Legal Advice

12 Ways To Use Photos Legally On Your Or Social Media

Paper written by Steven Brown, Etienne Lawyers, B.Ec, LL.B, (Sydney), M. App. Fin (Macquarie), FAICD, Accredited Business Law Specialist, AIMM, FPIAA and Chairman of Etienne Lawyers.

To use or not to use photos legally Have you received a letter for using images without permission? Do you want to know how to use photos legally on your website and social media profiles?

Page views, likes and clicks are what we all want to help grow our businesses. So, we look for ways to increase our online presence. Social media and websites are fabulous

marketing tools. We use social media and websites to sell product and get new customers for little or no money. It’s never been this easy to market ourselves, our products or our services.

Every SEO post and guru tells us that we need to tell a story. So, what better way than ‘with a thousand words’ – how do we get our thousand words, but with a picture of course. Images and graphics are powerful tools.

Images will convert more customers and sell more product than text alone. As a result, we task ourselves with finding the perfect image.

What To Do

Now comes the tricky bit. Where can we get that elusive picture to tell our thousand words, exactly as and when needed?

Oh, that’s right, there’s this thing called the internet and it is full of pictures. We can browse the internet and find the exact image we need. Don’t worry we’ll credit the person who took the photo or created the image.

They’ll love the extra publicity we are giving them. Wrong.

You need to make sure that you use photos legally. So, the first task should be to make sure you know what is legal and what isn’t.

Can I Use Those Photos Legally? Photographers And Artists Own Their Images.

The images have rights attached to them, even if there is no copyright listed. It’s very easy to copy and paste from a website page. But, a letter may arrive stating that you have committed copyright infringement.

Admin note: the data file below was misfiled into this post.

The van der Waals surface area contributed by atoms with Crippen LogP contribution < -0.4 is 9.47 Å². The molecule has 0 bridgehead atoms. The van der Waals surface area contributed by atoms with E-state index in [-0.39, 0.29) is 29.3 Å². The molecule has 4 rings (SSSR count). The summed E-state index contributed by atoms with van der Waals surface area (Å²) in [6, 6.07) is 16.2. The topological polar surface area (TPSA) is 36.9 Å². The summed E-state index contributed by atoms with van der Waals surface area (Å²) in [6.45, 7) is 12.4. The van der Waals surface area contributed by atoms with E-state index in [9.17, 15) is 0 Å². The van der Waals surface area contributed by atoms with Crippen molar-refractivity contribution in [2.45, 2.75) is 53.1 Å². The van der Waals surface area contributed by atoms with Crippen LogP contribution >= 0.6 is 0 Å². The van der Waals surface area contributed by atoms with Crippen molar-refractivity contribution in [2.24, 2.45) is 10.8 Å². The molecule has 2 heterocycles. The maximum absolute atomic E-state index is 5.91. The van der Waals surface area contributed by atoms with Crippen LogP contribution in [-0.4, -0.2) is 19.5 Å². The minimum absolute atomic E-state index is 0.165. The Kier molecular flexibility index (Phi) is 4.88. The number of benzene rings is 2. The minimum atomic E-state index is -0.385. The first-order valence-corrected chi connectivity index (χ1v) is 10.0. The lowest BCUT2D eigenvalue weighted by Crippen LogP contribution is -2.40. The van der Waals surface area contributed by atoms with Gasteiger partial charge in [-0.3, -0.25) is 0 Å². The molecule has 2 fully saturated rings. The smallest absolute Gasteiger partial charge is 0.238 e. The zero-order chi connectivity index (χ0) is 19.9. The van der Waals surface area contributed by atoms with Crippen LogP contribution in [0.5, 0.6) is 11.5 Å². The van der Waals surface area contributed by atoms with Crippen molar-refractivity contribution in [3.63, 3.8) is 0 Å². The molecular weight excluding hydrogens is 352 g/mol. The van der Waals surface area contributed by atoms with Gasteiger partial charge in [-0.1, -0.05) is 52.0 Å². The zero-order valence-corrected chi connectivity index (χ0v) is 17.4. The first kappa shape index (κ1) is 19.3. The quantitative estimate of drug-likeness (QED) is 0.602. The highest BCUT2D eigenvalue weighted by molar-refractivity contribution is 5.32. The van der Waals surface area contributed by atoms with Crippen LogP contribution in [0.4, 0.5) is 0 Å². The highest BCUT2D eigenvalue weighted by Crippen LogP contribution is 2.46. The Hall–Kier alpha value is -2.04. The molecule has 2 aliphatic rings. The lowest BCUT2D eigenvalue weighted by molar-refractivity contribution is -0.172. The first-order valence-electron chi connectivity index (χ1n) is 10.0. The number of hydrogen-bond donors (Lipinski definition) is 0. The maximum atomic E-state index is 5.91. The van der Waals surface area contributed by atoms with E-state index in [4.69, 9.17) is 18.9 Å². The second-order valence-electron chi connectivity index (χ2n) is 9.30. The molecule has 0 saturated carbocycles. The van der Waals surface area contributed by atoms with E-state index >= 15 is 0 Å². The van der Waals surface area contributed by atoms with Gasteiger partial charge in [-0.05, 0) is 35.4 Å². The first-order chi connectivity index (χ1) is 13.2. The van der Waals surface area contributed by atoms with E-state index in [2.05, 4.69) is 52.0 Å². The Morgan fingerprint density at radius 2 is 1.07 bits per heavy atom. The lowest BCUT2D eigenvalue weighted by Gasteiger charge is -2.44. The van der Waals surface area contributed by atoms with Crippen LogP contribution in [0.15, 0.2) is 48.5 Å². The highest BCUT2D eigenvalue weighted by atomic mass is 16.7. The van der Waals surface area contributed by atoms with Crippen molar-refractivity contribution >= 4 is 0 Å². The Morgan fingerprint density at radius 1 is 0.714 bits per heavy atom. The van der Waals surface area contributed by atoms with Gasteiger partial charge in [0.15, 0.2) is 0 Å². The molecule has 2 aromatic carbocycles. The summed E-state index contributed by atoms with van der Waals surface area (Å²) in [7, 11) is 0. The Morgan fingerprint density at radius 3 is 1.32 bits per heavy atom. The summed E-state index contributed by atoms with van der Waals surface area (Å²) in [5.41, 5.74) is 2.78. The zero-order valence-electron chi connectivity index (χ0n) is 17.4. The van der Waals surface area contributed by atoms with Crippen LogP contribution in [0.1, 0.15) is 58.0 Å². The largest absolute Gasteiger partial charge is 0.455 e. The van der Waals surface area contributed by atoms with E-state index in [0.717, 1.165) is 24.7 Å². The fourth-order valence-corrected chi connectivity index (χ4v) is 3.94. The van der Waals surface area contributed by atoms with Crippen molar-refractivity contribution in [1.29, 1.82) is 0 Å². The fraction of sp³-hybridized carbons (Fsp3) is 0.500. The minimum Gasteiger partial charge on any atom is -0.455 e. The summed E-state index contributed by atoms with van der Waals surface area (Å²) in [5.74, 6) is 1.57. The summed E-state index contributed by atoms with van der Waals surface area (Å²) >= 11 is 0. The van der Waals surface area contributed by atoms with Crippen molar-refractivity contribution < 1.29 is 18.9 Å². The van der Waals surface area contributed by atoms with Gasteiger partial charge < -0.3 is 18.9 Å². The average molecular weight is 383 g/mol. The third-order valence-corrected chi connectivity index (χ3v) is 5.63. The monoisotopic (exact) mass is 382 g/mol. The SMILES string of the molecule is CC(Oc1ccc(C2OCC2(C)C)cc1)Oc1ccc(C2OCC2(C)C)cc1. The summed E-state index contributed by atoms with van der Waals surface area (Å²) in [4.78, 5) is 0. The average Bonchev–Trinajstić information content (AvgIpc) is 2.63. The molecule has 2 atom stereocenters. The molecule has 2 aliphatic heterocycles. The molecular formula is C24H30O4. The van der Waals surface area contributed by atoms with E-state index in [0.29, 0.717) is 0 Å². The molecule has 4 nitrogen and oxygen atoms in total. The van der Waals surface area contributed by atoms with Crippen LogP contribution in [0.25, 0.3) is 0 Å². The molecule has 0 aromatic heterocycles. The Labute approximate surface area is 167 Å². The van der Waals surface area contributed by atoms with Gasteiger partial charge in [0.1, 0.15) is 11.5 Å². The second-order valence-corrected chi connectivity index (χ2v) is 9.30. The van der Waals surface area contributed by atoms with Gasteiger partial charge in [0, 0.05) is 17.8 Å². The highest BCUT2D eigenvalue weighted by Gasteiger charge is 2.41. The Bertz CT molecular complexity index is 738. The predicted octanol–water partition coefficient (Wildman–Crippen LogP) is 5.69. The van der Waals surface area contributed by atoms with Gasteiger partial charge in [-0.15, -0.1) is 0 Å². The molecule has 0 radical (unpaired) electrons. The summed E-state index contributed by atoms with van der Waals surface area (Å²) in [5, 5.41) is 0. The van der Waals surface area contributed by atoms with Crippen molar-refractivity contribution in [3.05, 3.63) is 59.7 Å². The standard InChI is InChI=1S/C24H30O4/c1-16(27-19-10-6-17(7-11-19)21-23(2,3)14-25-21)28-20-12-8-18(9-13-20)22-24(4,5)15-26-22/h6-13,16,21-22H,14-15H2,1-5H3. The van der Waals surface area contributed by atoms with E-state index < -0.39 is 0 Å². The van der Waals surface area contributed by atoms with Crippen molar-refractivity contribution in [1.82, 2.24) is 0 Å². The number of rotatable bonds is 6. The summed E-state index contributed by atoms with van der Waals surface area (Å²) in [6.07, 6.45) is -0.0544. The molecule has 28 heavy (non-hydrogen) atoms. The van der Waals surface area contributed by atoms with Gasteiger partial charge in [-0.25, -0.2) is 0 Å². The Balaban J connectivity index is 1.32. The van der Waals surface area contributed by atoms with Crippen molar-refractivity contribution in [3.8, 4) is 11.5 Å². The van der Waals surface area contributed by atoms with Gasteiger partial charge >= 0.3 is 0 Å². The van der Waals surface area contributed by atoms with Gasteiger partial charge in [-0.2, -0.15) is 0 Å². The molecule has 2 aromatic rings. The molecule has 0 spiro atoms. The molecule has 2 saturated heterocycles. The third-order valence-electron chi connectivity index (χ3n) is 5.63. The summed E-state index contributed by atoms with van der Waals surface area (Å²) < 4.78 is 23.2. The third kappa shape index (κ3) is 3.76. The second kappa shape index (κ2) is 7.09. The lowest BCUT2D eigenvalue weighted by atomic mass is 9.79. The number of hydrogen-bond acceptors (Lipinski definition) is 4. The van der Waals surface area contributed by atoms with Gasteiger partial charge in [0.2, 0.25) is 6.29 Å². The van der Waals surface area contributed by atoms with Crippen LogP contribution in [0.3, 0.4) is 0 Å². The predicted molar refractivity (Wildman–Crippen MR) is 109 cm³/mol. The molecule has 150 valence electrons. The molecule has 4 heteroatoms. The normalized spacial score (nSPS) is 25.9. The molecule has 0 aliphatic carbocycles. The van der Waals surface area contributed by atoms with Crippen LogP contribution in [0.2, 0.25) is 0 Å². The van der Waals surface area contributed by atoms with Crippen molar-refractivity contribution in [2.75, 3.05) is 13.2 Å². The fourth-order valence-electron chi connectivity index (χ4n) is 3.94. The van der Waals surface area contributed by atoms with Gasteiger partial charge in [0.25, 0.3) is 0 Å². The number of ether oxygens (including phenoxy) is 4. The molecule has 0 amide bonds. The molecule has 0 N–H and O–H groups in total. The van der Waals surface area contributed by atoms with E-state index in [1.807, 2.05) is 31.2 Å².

You could end up paying significant amounts of money, far more than you can imagine.

What’s The Cost

Getty Images seems to be on a crusade to stop image theft. We have had several clients come to us with letters they have received from Getty Images.

Getty Images has tools to crawl websites and social media posts. They match the image they find to copyrighted images. Then they send out those offending letters that nobody wants to receive.

While most of us aren’t professional photographers we need a solution to the problem. While the solution may seem unattainable, with knowledge and care you can get that image you need.

Go to https://etiennelawyers.com/use-photos-legally/ and download the free ebook 12 Essentials for Using Photos Legally.

It will help you understand how to use images without fear of prosecution.

February 18, 2020 / by / in ,
Selling Your Business

Questions to answer in leaving a business.

Table 1 shows the main ways for a business to grow or end. Unlike people who are born, mature and die, a business, although owned by people, need not have the same fate. Businesses can continue long after their founders have died. So when you have a business, and it is time for you to retire, what questions do you need answers for!